One of the largest expenses for artists who work in 2D is framing. I remember when you couldn’t sell art unless it was framed. Much has changed since then. Now, many artists enclose their originals in a plastic sleeve with a chip board or mat board backing. Sometimes, the original is sold with a mat cut just for its size. I used to never see an unframed work of art on paper without a glass frame. Galleries seem to be more open to displaying art simply wrapped in the plastic sleeve. Of course it depends on the gallery.
Nowadays, canvases are made so that they don’t really need a frame at all because the canvas is wrapped around the edge. Paint the edge a nice color and voila no frame needed. There are many options available when you do want to frame a canvas. For one of my large shows, I found inexpensive standard size unfinished wooden frames and custom painted them. This is really fun! Make the frame an extension of the art. Caution though, it needs to not draw attention away from the art. The custom frame works best if it enhances the art instead. There’s always many options for ready made frames as well as custom frames.
Works on paper are best kept framed behind glass or plexiglass. It helps protect the art from water, dust, and damage.
Because framing has always been a large expense for me, I make a lot of art that fits in standard sizes. Standard size frames can be found at many discount stores such as TJ Maxx, Home Goods, Marshall’s, Target, etc. You get the picture. Craft and art supply stores usually have a large selection of frames as well. A lot of these frames come with mats cut for standard sizes such as 5”x7”, 8”x10”, 9”x12”, 11”x14”, and 16”x24”. Square frames are easier to find these days too. If you use an unusual size, framing will need to be custom made and that is where there’s lot of expense. Sometimes though, the image wants what it wants and refuses to be a standard size.
A drawing sized 6”x 9”can actually work in a standard size frame if you get a custom mat made for the drawing. Let’s say you frame a 6”x9” in a 9”x12” frame. The inside cut of the mat will be just right for the 6”x9” image, and the outside cut will be 9”x12”.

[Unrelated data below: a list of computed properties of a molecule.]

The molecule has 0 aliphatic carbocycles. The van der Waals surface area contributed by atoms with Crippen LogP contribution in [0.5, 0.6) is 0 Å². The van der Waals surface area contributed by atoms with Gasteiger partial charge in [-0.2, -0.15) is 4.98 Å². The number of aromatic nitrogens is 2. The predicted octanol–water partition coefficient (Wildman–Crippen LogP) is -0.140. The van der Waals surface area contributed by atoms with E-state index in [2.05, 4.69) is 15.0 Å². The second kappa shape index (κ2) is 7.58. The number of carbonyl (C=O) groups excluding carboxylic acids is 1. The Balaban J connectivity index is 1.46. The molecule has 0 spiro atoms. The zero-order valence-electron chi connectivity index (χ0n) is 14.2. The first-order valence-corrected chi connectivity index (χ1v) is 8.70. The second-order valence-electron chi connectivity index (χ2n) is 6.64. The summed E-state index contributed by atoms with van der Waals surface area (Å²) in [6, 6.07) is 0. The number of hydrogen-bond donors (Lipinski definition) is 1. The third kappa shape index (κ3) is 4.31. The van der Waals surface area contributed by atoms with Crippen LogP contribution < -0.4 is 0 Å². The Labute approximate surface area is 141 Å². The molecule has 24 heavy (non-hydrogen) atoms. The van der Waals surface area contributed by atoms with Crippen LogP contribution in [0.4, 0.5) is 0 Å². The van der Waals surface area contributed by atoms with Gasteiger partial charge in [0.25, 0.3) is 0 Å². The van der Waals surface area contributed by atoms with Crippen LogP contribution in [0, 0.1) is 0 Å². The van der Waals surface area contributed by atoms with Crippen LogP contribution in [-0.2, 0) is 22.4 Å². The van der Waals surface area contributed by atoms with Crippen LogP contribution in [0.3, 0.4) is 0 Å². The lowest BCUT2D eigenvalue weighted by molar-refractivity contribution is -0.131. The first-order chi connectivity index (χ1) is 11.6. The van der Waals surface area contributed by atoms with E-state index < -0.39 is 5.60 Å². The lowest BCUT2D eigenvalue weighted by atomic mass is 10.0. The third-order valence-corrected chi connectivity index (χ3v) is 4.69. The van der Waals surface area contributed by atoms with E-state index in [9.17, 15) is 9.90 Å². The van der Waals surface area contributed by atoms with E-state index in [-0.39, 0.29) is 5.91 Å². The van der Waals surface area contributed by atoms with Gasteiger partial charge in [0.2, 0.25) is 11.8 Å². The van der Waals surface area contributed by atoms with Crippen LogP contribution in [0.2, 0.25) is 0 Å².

Another frame option that’s on the market these days is called a float frame. These frames are made for pieces without using a mat. Basically a float frame is 2 pieces of glass with a frame around the edge. The flat piece of art is meant to fit in between the 2 pieces of glass.
Many craft stores such as Michaels often have 50% or more discounts on custom frames. Art supply stores such as Blick Art Materials also runs custom framing specials. You can also find frames that can be easily assembled from art supply stores. These are called sectional frames.
The image shown here is a great example of what can be done with a used frame found in a thrift store. Never underestimate the frames in thrift stores. A lot of them are solid wood, and easy to refinish. I found a frame with an ugly print in it that was easy to remove. The frame came with a custom cut mat (these can be pricey) that was perfect for one of my drawings. The frame with the mat costs less than $10! I repainted the wooden frame, inserted my drawing and ended up with a beautiful framed work of art. No one would ever know that I got the frame at a thrift store.
If you don’t need to be concerned about price, frame shops are awesome for helping you decide the best way to frame your art. They usually have tremendous selections and a very knowledgeable person there to help you.
Start your art collection today. Hanging original art in your home can be affordable for everybody.